I have an Asus z68 v pro motherboard and it takes about 30 second for the bios to boot and load windows. It also takes roughly 20 seconds to load windows itself after that. The total time it takes for me to boot into windows is about 50sec-1min and I'm using a regular 7200rpm drive.
I'd like to know if an ssd will really boot into windows as fast as I read reviews out there. I read people saying it takes 15 seconds to boot into windows. But it's unclear what they're counting as booting into windows. Does it take 15 seconds from the second you press the power button? Or are they counting as soon as windows logo shows up?
The BIOS is not on the SSD or HD so no it won't speed up the BIOS boot but it will speed up the O/S if it's on the SSD. BIOS boot is pretty quick depending on how much hardware you have to be detected.
I have 3 hdds, a bluray burner, dvd burner, and a memory card reader hooked up. Bios takes about 30 seconds and I wouldn't call it that fast. So what do people really mean when they say their SSDs load windows in 15 seconds?
If they are talking about once the windows logo appears then its not that fast because it takes me 20 second on a mechanical hhd.
beenthere is right, bios booting has nothing to do with the SSD. It'll detect stuff and start the bootstrap process. You could set the SSD/HDD to the highest boot device priority so that the bios doesn't try and boot from the CD/DVD drive first, which may shave a second or two off your total boot time.
Though i'd just like to add that bios booting speeds also seem to depend on how new the bios is (consequently firmware must have a part to play as well). My old p4 system has a longer bios boot time than my current Core 2 Quad system. There are more devices on my current system though.
The system BIOS is located on the motherboard and is separate from Windows on the ssd. The BIOS checks the motherboard and components connected to the motherboard. The system BIOS has to finish before Windows can start. I've got Windows 7 Pro 64. Right after the BIOS finishes I get a message on screen that Windows is starting. That's when the timing starts.
The Windows boot time will vary depending on the configuration and start-up items. Some start-up items can be disabled if they are not needed right away.
You are asking the same question over and over again and people are giving you the same response.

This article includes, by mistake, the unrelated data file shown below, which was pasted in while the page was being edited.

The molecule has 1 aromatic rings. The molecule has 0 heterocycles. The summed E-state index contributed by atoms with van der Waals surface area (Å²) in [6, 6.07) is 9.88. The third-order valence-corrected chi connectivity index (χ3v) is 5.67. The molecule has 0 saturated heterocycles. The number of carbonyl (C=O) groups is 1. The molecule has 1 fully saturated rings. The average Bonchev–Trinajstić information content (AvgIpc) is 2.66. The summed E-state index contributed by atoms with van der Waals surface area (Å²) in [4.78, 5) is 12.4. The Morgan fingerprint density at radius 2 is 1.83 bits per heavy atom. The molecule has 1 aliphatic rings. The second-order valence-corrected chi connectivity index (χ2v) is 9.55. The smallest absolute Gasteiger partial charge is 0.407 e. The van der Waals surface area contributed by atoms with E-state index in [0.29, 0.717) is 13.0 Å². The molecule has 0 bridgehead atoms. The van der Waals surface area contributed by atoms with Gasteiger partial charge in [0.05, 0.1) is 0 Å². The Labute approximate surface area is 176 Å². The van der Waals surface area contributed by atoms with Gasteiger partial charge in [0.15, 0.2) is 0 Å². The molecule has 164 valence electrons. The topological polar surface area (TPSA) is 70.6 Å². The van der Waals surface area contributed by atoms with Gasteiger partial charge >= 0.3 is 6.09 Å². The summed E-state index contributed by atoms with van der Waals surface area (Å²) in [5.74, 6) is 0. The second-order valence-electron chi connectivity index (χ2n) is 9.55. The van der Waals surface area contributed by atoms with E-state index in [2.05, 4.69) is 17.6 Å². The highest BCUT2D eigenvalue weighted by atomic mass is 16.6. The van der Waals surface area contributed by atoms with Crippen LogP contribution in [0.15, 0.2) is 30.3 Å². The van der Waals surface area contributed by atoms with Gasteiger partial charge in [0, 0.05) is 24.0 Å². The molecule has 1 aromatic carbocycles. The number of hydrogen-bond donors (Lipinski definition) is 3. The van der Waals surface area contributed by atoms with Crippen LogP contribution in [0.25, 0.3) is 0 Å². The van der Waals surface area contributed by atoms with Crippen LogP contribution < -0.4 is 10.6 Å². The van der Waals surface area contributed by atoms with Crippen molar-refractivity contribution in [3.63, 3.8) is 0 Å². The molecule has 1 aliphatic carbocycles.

Typically reviewers are timing the loading of WINDOWS, not the bios post.
Also, different bios's take different amounts of time to post.
I know what the OP is asking. Will caching windows onto an SSD improve boot up time? From all the reviews I've read the answer is yes. Any programs, including the OS, that are cached onto the SSD should load more quickly. That's why my new system build was started using a Z68.
Your bios sounds like it is booting somewhat slowly actually. My current core 2 duo / g965 gets to the windows splash screen in like 15 seconds. Windows XP SP3 takes another 30-40 seconds though, because of the startup items I have checked.
An SSD will greatly improve Windows boot speed. The BIOS however, is what it is. But the BIOS can be streamlined so that it does not have to "search" for everything every time you boot. Turn off all devices you don't actually use (SATA Controllers, USB headers, secondary Lan devices, etc.) Make sure you only have your OS drive listed as a bootable device, and the only device in the boot order. You can shave a lot of boot time by doing this, and yes, an SSD will boot windows in about 15 seconds, or less. Mine takes about 15 seconds, but it pauses to ask for a password, if I disabled that, it would probably be about 12 seconds to load, yes they amazingly fast and I would never have another PC that did not use an SSD for the OS.
I recall from my old dell bios that there is an option for a quick boot. It asks if you want to skip the hardware detection step. If yes, it assumes your hardware is unchanged from the last boot. I guess that's why mine booted through bios so quickly.
I added a 249G SSD and the boot time is 15 seconds from the Bios post. I am running Windows & Ultimate 64 bit OS. I have two hard drives and two dvd blue ray burners, also a 7800 video card. The real change is the overall feel of the PC with the SSD. There is no response time, now. It never hangs and it has changed the way my PC works for the better all around. The cons are you must back up the drive. You never know when a ssd will fail to start. Then you are screwed. No way to recover the data. I suggest get the cheapest SSD drive over 200 gigs. Use a disk cloning software to clone your drive. Then install the SSD. Transfer the data to the new drive and take out the old one. Now take out the one you used to clone to and save it for the future. It is worth the hassle, trust me.